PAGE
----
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As the poster for the Centre for Inquiry notes, extraordinary claims require extraordinary evidence. It’s a popular catchphrase for the skeptical movement, but should be an intellectual policy for everyone.
Regardless of what is being claimed, it requires evidence at the same level of the claim.
Anecdote is not evidence, please note, especially personal anecdote even with the corroboration of other witnesses. People often “see” what they choose to see, and interpret events and objects according to preconceived ideas. Seeing UFOs instead of ordinary aircraft, or chemtrails instead of mundane contrails are examples of this. Evidence is something concrete; a body of facts, not simply interpretation or disingenuous claim.
The Centre lists many claims as the poster indicates – a list that continues to grow – along with a brief introduction to each: claims, evidence and conclusion. Some like leprechauns, the Easter Bunny, tooth fairy, dragons and Xenu seem pretty obviously mythological or (like Xenu) totally fabricated. Others will certainly raise an argument among some religious believers or the superstitious – angels, magic, Heaven, hell, the afterlife and similar religious topics included (it does not yet list Santa Claus, but I expect it will come)..
As RationalWiki puts it,
Extraordinary claims require extraordinary evidence was a phrase made popular by Carl Sagan. It is central to scientific method, and a key issue for critical thinking, rational thought and skepticism everywhere.
The actual phrase was coined by sociologist Marcello Truzzi, but it has been around in other forms for several centuries. In his 1748 work, An Enquiry concerning Human Understanding (chap. 10.4.), David Hume wrote:
In our reasonings concerning matter of fact, there are all imaginable degrees of assurance, from the highest certainty to the lowest species of moral evidence. A wise man, therefore, proportions his belief to the evidence… No testimony is sufficient to establish a miracle, unless the testimony be of such a kind, that its falsehood would be more miraculous than the fact which it endeavors to establish.
Simply because a lot of people believe in something, or accept it as factual doesn’t mean it is true. In a letter to Adam Smith, Hume wrote:
Nothing indeed can be a stronger presumption of falsehood than the approbation of the multitude…
The 19th century French scholar, Pierre-Simon Laplace, wrote in an essay in 1812:
The weight of evidence for an extraordinary claim must be proportioned to its strangeness.
Later, in an essay critical of Christianity that remained unpublished until 2005, Laplace wrote,
…first and most infallible of principles … to reject miraculous facts as untrue
The RationalWiki page also notes that one has to weigh,
…the improbability of the evidence presented in proportion to the improbability of the claim being made.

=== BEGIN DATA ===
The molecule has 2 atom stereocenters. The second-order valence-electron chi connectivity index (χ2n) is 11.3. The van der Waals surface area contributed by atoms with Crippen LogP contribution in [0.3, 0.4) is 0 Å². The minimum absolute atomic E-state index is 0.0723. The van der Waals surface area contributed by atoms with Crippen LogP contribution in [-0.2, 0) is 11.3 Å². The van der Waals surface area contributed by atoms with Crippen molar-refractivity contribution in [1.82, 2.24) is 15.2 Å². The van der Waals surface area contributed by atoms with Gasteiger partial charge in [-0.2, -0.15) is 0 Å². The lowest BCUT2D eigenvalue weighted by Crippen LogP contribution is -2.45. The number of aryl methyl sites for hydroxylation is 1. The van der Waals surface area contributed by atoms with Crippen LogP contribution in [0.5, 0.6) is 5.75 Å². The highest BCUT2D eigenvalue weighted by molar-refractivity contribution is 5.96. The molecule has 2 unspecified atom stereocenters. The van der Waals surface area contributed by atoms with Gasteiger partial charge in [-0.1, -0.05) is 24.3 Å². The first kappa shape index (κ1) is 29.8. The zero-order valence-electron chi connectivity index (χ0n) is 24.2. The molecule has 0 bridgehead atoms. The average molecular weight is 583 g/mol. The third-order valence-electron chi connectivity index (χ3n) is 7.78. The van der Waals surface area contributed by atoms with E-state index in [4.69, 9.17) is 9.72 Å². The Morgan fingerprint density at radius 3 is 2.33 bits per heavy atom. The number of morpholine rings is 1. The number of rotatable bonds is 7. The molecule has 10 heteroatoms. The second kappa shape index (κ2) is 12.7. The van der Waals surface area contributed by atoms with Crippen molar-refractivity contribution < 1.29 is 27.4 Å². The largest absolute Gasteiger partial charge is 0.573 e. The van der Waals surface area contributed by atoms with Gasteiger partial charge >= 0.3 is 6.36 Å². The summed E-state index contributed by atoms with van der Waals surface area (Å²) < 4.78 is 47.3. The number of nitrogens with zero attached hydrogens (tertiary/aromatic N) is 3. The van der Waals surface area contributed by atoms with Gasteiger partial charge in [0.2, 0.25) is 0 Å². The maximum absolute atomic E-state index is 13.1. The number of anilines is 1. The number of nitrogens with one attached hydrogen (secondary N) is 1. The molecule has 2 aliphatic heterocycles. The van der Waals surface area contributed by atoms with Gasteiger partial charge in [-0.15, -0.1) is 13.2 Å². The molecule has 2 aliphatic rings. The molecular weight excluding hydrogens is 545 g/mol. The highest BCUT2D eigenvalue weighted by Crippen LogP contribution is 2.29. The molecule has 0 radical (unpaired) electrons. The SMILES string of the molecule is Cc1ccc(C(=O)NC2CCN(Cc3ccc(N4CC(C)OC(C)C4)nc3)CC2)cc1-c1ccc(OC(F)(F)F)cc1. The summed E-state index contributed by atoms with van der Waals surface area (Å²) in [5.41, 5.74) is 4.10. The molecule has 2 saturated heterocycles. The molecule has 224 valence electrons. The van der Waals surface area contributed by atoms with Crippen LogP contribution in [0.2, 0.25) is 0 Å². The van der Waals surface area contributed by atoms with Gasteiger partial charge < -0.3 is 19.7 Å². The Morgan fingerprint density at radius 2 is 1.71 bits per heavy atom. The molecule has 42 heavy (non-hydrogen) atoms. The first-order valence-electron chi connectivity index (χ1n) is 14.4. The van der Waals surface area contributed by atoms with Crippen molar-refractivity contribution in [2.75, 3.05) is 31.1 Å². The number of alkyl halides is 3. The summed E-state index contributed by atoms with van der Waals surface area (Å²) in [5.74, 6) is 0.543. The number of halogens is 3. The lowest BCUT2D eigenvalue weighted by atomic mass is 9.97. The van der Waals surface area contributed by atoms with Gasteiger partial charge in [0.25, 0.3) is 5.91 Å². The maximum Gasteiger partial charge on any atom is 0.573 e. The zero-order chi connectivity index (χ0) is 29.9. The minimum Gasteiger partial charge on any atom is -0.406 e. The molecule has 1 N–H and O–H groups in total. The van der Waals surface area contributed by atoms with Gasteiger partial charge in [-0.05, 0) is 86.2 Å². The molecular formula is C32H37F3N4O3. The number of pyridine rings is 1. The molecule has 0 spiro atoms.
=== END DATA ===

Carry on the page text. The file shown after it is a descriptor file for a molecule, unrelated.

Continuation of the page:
As a general principle in reason and logic, the statement that “extraordinary claims require extraordinary evidence” is true, regardless of whether the claim is one of divine intervention, anti-vaccination dangers, or the misanthropic mewlings of local bloggers. But it should be true of all claims, regardless of the degree of improbability of their claim.
Evidence – not anecdote, not rumour, not gossip – should be presented – although it seldom is in the examples above – so it can be properly weighed and analysed, and held up to the light of intense scrutiny of logic and reason for traces of validity.
When the Buddha visited the Kalamas more than 2,500 years ago, they approached him for guidance on how to assess the competing and often confrontational claims made by competing monks, telling Gautama that these monks:
…expound and explain only their own doctrines; the doctrines of others they despise, revile, and pull to pieces. Venerable sir, there is doubt, there is uncertainty in us concerning them. Which of these reverend monks and brahmans spoke the truth and which falsehood?
Sound like the anti-vaccination movement? Stephen Harper’s anti-Trudeau ads? The ravings of local bloggers? How little has changed in two-and-a-half millennia.
The Buddha warned his audience not to be taken in by their claims, nor by mere gossip, dogma, bias, tradition or even by popular acceptance of a belief. Examine the evidence yourself, he told them. Discover the truth behind the claims, and reject those claims if they fail to pass muster. Use your head.
As Soma Thera wrote of the Kalama Sutra that it:
…sets forth the principles that should be followed by a seeker of truth, and which contains a standard things are judged by…
You’ll find that, when so subjected, most of these claims usually prove to be little more than, in the words of Conrad Black, “diaphanous piffle.” They evaporate in the strong light of reason and fact (at which point the claimants often resort to name calling and vulgarity in response to being exposed).
Use your own facility for critical thinking when you are confronted by anything that strikes you as an ‘extraordinary claim’ – and subject those claims to scrutiny. Do not simply accept a claim without demanding that you see for yourself the evidence accompany it. And ask to see ALL of it, not just the edited and selected bits that support a particular bias.
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